Tim Cook is chief historian at the Canadian War Museum.
She is a symbol of loss, grief and anguish. She is also an icon of pride in service and resolute fortitude. She stands for Canada.
Canada’s National Memorial (often referred to as Silver) Cross Mother represents all the mothers who have lost children serving in uniform for Canada in its wars, conflicts and eternal search for peace. Born of war, she is a stark reminder of its cost.
Each year, the Royal Canadian Legion is responsible for selecting the national mother to lay a wreath at the National War Memorial as part of Ottawa’s Remembrance Day ceremony. The origins of this tradition date back to the aftermath of the First World War.
The fighting along the Western Front from 1914 to 1918, at places such as Ypres, the Somme and Vimy, led to the deaths of 68,000 Canadians and Newfoundlanders. Communities had been gutted. And yet the survivors decided to make meaning from the long war.
Soldier and doctor John McCrae’s poem In Flanders Fields resonated with much of the English-speaking world in its urging to take up the torch of remembrance. The poppy was adopted by veterans’ groups as a fundraiser to aid wounded comrades and to invoke commemoration.
Several thousand cenotaphs were built in communities across the country – the name meaning “empty tomb.” This was fitting, as most of Canada and Newfoundland’s dead were buried overseas.
Nov. 11 became a sacred day of commemoration in 1919. Since then, veterans have come together, many wearing their medals, to reflect on those comrades who never came home. There has always been a place for grieving parents at these gatherings, especially the mothers. They had their own medal, a small silver cross displayed at the end of a purple ribbon, worn around the neck.
Known officially as the Memorial Cross, it was authorized on Dec. 1, 1919, and issued to mothers and widows (and now up to three designated next-of-kin) across the country who lost a son or husband (and now daughter or wife). It is a small cross, but its weight is unimaginable.
Throughout the 1920s, memorials were built across the country and overseas, with Canada’s national monument taking shape on Vimy Ridge, the site of the heralded Canadian victory on French soil in April, 1917.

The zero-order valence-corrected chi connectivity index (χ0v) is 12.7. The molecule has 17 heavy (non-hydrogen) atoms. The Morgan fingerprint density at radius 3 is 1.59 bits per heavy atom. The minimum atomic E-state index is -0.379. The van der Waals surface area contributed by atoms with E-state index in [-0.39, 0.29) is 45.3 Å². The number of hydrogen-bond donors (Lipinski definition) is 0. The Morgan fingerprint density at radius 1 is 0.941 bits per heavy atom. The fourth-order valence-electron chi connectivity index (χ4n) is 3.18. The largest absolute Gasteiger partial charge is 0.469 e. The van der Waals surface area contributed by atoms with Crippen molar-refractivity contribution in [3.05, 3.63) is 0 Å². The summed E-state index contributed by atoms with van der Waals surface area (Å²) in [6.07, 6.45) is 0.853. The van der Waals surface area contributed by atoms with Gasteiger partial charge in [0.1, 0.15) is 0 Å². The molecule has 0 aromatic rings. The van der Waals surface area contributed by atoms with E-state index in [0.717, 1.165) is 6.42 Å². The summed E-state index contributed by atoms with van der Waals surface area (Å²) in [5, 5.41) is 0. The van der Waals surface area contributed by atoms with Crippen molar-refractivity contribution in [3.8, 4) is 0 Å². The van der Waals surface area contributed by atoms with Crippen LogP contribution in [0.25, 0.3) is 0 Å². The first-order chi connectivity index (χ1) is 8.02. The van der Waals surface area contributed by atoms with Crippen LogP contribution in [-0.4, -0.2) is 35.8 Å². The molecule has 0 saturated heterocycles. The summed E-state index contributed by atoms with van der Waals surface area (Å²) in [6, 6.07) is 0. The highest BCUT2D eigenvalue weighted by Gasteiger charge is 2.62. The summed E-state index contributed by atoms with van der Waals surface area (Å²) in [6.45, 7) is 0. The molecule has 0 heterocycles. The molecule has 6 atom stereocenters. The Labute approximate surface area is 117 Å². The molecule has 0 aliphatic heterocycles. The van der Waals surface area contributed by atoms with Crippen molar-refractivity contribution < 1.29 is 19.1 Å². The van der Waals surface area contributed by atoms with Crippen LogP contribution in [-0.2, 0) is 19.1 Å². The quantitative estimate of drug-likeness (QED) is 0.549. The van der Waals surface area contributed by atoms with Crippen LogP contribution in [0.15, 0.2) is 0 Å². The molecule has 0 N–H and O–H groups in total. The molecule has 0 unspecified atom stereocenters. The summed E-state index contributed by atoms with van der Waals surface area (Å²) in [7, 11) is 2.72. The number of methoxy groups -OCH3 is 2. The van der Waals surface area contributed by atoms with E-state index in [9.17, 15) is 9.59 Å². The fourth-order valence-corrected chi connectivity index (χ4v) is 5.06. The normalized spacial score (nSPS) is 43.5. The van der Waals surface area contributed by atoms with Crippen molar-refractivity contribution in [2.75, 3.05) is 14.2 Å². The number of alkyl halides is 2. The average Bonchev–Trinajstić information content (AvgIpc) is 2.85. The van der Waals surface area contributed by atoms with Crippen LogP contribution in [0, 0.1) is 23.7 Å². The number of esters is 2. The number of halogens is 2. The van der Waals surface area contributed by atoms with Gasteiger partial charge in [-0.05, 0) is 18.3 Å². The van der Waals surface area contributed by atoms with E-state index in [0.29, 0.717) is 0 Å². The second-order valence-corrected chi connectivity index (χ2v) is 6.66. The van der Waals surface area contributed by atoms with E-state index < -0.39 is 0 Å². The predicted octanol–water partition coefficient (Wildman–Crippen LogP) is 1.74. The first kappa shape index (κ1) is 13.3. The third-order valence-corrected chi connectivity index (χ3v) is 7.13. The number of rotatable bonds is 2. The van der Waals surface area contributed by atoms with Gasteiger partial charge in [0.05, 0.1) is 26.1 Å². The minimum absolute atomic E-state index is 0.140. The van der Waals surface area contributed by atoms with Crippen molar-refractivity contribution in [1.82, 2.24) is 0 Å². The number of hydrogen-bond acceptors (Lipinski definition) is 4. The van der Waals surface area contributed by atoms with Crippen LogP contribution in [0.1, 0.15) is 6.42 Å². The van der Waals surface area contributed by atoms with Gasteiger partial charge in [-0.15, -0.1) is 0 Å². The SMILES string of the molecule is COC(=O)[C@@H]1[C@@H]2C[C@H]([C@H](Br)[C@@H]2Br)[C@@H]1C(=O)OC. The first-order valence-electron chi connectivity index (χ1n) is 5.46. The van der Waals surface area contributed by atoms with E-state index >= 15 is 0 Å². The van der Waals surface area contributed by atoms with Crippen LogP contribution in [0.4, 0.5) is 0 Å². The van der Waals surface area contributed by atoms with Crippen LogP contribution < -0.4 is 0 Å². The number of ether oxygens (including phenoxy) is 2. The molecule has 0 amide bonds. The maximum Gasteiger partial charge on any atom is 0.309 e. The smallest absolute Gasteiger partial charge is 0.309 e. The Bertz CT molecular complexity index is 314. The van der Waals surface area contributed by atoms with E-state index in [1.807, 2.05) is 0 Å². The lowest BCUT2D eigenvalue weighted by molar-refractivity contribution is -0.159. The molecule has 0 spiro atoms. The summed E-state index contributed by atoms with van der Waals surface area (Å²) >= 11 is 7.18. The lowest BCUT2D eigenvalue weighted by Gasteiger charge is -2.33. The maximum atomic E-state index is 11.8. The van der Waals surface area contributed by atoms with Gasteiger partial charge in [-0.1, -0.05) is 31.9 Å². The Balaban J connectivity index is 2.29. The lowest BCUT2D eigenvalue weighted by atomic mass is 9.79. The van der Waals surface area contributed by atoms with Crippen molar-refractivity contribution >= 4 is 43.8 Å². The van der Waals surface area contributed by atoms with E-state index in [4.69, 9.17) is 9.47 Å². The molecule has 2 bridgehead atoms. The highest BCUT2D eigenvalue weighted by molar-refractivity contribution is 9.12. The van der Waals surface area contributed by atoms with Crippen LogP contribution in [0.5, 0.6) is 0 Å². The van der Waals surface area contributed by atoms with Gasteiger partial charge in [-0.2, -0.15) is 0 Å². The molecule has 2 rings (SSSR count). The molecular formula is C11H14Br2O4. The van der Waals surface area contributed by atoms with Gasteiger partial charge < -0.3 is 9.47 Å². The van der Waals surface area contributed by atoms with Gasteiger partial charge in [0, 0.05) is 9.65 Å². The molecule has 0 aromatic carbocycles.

In July, 1936, the memorial was unveiled before more than 6,000 Canadian veterans and their loved ones. The young and dashing King Edward VIII was there, his last official commemorative act before he abdicated the throne.
The Vimy memorial is a moving sight, with its twin pillars reaching for the sky and the engraved names of 11,285 Canadians who died on French soil and have no graves. The most prominent of its 20 sculptures is Canada Bereft, often called Mother Canada. She represents Canada’s bereaved mothers, staring down in sadness and contemplation at an empty sarcophagus. She embodies the country’s loss.
At the Vimy unveiling, the King had stopped to talk to Charlotte Susan Wood from Winnipeg. She had been selected as the first National Memorial (Silver) Cross Mother – two of her sons were killed during the First World War, while five other sons and stepsons served. Holding her hand, the King said, “I wish your sons were all here.” She replied, “I have just been looking at the trenches and I just can’t figure out why our boys had to go through that.” The monarch reflected on the war in which he had served in uniform, and for a time with the Canadians: “Please God, Mrs. Wood, it shall never happen again.”
Alas, it would: in the Second World War, the Korean War, in peacekeeping operations, in training accidents, in serving at home, in Afghanistan, and in other places far from Canadian shores. Since Confederation, more than 120,000 Canadians have been killed, with their names etched in the Books of Remembrance that record the country’s war dead.
The National Memorial (Silver) Cross Mother is a title that no mother would ever want. And yet she remains a poignant icon for Canadians, connecting our past to the present, a symbol of personal loss and collective grief.
This year’s Silver Cross Mother is Gloria Hooper of St. Claude, Man., who will stand for her son. Sapper Chris Holopina served in Bosnia and was killed on July 4, 1996, in a vehicle accident as he was racing to save British soldiers stranded in a minefield. Ms. Hooper will continue in the long tradition of mothers who have stood before the national monument in Ottawa, compelling us to confront the reality that fighting against fascism, tyranny and lawlessness always comes with a price.
That the Prime Minister, Governor-General and Chief of the Defence Staff all meet with Canada’s Silver Cross Mother on the most sacred of Canadian days is a reminder to those in power of their heavy responsibility toward Canada’s Armed Forces, and of the long legacy of service and sacrifice in this country.